A profound change is on the horizon for corporate America as millennials (born between 1980 and 2000) are poised to make up as much as 75% of the workforce by 2025. And along with this transformation come two other seismic global shifts for businesses to consider: first, increased transparency and public scrutiny due to continuous advances in technology and the explosive growth of social media (e.g. leaders can be exposed by a mere 140 character post on Twitter) and second, a rise in more “democratized” workplaces where collaborative management structures prevail and ideas matter more than experience. This means our workspaces, and society at large, are moving from a centralized, “command and control” style of leadership to a more networked approach, where responsibility and decision making is shared.
Employers are now demanding much higher skill requirements at the entry level, making it much more difficult for younger workers to stand out among the competition. At the same time, the Great Recession has contributed to millennials’ dissatisfaction with today’s workplaces.
In order to keep up with this coming transformation in our world of work, companies can evolve their corporate learning programs in three ways to better engage and equip millennial employees.
Take workplace training online
Too often, companies waste thousands, even millions, of dollars on employee engagement and professional development.
Employers need to provide ongoing, online learning that is engaging and valuable to this new workforce. Millennial employees are “screenagers,” born and raised online. These digital natives value meaningful online experiences—experiences that many Massive Open Online Courses (MOOCs) cannot offer through a filmed lecture. Instead, employers should be looking at how an online learning platform can facilitate expert-led, problem-specific learning rather than static, dry lectures or lessons.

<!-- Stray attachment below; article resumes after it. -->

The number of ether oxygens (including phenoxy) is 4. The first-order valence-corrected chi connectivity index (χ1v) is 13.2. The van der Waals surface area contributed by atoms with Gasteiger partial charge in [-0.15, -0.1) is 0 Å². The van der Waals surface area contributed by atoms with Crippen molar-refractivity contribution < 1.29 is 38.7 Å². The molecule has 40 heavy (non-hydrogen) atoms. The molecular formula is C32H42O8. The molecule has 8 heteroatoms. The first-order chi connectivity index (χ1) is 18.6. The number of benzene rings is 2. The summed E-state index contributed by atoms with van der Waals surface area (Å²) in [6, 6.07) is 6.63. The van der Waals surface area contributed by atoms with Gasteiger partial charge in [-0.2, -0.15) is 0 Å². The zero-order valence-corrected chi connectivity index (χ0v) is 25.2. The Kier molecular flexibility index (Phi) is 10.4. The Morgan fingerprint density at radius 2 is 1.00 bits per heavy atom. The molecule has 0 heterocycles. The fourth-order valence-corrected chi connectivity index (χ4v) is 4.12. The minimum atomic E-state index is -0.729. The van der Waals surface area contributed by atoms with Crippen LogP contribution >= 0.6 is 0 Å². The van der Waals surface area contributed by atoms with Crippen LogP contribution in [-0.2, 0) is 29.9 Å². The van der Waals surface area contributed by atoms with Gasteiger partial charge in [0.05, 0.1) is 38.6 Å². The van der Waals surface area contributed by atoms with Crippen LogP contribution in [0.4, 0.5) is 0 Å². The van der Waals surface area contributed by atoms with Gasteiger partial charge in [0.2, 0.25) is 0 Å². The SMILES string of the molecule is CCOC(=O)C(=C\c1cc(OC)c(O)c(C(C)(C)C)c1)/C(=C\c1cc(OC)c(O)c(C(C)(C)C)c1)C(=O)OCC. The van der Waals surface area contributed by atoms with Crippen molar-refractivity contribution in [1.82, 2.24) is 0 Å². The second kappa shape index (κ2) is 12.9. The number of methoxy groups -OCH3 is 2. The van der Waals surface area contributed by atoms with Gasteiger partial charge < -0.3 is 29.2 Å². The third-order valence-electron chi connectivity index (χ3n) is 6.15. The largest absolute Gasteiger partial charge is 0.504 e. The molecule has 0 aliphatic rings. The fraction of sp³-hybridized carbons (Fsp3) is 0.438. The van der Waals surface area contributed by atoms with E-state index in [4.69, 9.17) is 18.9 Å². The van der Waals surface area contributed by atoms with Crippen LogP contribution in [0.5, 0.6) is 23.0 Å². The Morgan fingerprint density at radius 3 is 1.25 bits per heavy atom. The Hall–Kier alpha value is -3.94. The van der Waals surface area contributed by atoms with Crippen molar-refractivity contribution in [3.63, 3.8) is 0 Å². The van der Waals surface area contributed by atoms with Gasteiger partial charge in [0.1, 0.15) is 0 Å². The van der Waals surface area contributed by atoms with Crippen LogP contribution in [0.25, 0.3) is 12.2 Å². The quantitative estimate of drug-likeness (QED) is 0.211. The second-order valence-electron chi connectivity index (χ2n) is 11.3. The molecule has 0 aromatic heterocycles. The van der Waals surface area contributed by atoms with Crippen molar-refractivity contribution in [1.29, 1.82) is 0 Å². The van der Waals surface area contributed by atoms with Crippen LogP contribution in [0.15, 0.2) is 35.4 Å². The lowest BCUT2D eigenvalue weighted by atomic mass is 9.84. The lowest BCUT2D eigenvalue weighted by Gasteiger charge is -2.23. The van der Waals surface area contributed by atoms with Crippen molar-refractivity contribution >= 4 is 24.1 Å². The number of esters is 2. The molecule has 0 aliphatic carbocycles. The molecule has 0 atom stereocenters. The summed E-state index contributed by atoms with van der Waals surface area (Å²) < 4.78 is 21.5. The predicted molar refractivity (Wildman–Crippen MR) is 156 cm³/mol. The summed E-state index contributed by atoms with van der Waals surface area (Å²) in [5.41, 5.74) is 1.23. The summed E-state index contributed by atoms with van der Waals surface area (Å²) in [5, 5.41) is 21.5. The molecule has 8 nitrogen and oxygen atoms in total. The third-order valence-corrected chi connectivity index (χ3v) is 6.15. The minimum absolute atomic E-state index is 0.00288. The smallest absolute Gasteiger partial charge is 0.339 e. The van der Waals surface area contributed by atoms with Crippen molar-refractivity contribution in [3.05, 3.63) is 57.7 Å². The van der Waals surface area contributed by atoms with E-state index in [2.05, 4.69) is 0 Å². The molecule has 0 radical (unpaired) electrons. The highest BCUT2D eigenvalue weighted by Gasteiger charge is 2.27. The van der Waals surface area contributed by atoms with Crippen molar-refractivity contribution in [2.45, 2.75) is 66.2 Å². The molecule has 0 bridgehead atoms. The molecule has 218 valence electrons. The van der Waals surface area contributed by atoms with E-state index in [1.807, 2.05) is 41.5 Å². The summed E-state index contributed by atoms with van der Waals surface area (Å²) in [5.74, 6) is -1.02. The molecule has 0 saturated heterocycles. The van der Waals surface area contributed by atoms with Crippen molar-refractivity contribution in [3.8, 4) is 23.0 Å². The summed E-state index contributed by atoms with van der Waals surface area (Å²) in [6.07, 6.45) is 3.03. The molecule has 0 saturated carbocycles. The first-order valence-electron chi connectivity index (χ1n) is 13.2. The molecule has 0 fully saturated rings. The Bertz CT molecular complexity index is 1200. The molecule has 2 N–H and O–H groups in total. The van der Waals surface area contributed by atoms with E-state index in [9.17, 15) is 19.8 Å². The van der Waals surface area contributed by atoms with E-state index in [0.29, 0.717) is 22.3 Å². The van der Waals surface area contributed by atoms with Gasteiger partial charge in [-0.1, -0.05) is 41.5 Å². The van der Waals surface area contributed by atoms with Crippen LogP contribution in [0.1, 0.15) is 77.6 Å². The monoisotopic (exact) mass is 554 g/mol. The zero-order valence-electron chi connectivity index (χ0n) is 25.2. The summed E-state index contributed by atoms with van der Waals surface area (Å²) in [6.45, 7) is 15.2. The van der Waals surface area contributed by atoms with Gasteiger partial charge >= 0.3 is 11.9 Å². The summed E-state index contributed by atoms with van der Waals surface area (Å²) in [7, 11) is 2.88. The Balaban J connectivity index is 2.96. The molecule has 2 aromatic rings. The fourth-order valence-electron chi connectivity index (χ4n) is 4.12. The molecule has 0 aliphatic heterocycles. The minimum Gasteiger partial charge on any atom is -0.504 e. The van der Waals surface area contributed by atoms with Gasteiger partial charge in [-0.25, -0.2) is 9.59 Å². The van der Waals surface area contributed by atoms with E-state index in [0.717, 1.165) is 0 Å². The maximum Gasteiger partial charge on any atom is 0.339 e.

Technology matters in today’s world and workplace—millennials are 2.5 times more likely to be early adopters of technology than are older generations, and they also stand out when it comes to producing and uploading online content. Organizations must take note of this and embrace the opportunity.
Widen online social engagement
Taking learning online, however, is not enough. Other important factors for companies to consider when evaluating their corporate learning approach are content, connectedness, and production. To be innovative and engaging, the content behind these programs must be strong. The material must be relevant for employees and should connect to their daily work and the needs of the employer. And lastly, high-quality design and production of the program matter. Again, millennials have been born and raised online so it will be important for the material to be captivating and well produced.
Making work personally meaningful
It is no secret that millennials are the most plugged-in and tech-savvy generation of our time. However, they’re also more vocal about social impact. Almost 90% of millennials link their purchasing decision to a company’s social commitment. Some 63% of millennials expect their employers to contribute to a social cause.
To build upon online learning, a tangible social impact project can be a meaningful way to link employees’ personal values with work. The most creative, innovative ideas form when a group of diverse people with a diverse set of talents get together. Creating these working relationships will also increase productivity and trust, which in turn will provide for a more desirable workplace environment in general.
Perhaps the biggest takeaway for how to prepare for this millennial invasion in the workforce is this- engaging millennials will take more than just providing them with quality professional development. Leaders and upper management must start evolving now so that collaboration and trust can come more easily later on with the next generation of leaders.
Alan Todd is founder and CEO of CorpU, a technology firm focused on applying the science of learning in organizations. Carsten Sudhoff is founder and CEO of CircularSociety, a Swiss-based social for-profit enterprise that helps businesses and society connect financial and social profit, and the former chief HR officer at the World Economic Forum.